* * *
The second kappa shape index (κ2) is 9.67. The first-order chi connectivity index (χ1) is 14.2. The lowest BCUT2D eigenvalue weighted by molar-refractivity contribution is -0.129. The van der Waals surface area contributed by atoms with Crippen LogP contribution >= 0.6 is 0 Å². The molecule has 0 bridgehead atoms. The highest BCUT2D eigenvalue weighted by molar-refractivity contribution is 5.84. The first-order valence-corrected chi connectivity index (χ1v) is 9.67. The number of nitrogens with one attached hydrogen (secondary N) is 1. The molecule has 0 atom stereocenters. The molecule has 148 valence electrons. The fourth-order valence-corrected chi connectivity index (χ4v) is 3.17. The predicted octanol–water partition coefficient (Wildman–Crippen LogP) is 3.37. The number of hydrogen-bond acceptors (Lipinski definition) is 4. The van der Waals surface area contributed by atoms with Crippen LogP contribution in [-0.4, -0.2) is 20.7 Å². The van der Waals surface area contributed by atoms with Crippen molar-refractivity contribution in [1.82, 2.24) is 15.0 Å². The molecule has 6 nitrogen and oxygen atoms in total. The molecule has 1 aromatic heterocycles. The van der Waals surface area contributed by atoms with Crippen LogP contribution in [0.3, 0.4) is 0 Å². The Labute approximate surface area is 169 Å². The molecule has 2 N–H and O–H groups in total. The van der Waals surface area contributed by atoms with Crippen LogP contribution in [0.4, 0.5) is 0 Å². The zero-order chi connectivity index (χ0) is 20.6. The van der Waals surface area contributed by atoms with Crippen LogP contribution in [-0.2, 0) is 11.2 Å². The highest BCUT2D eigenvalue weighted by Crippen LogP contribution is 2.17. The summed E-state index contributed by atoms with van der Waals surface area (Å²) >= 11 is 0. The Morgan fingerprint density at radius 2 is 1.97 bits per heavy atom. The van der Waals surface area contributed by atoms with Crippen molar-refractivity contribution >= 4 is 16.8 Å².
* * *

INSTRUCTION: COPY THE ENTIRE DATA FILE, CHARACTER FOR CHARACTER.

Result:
The second kappa shape index (κ2) is 9.67. The first-order chi connectivity index (χ1) is 14.2. The lowest BCUT2D eigenvalue weighted by molar-refractivity contribution is -0.129. The van der Waals surface area contributed by atoms with Crippen LogP contribution >= 0.6 is 0 Å². The molecule has 0 bridgehead atoms. The highest BCUT2D eigenvalue weighted by molar-refractivity contribution is 5.84. The first-order valence-corrected chi connectivity index (χ1v) is 9.67. The number of nitrogens with one attached hydrogen (secondary N) is 1. The molecule has 0 atom stereocenters. The molecule has 148 valence electrons. The fourth-order valence-corrected chi connectivity index (χ4v) is 3.17. The predicted octanol–water partition coefficient (Wildman–Crippen LogP) is 3.37. The number of hydrogen-bond acceptors (Lipinski definition) is 4. The van der Waals surface area contributed by atoms with Crippen LogP contribution in [-0.4, -0.2) is 20.7 Å². The van der Waals surface area contributed by atoms with Crippen molar-refractivity contribution in [1.82, 2.24) is 15.0 Å². The molecule has 6 nitrogen and oxygen atoms in total. The molecule has 1 aromatic heterocycles. The van der Waals surface area contributed by atoms with Crippen LogP contribution in [0.3, 0.4) is 0 Å². The Labute approximate surface area is 169 Å². The molecule has 2 N–H and O–H groups in total. The van der Waals surface area contributed by atoms with Crippen LogP contribution in [0.4, 0.5) is 0 Å². The zero-order chi connectivity index (χ0) is 20.6. The van der Waals surface area contributed by atoms with Crippen LogP contribution in [-0.2, 0) is 11.2 Å². The highest BCUT2D eigenvalue weighted by Crippen LogP contribution is 2.17. The summed E-state index contributed by atoms with van der Waals surface area (Å²) >= 11 is 0. The Morgan fingerprint density at radius 2 is 1.97 bits per heavy atom. The van der Waals surface area contributed by atoms with Crippen molar-refractivity contribution >= 4 is 16.8 Å².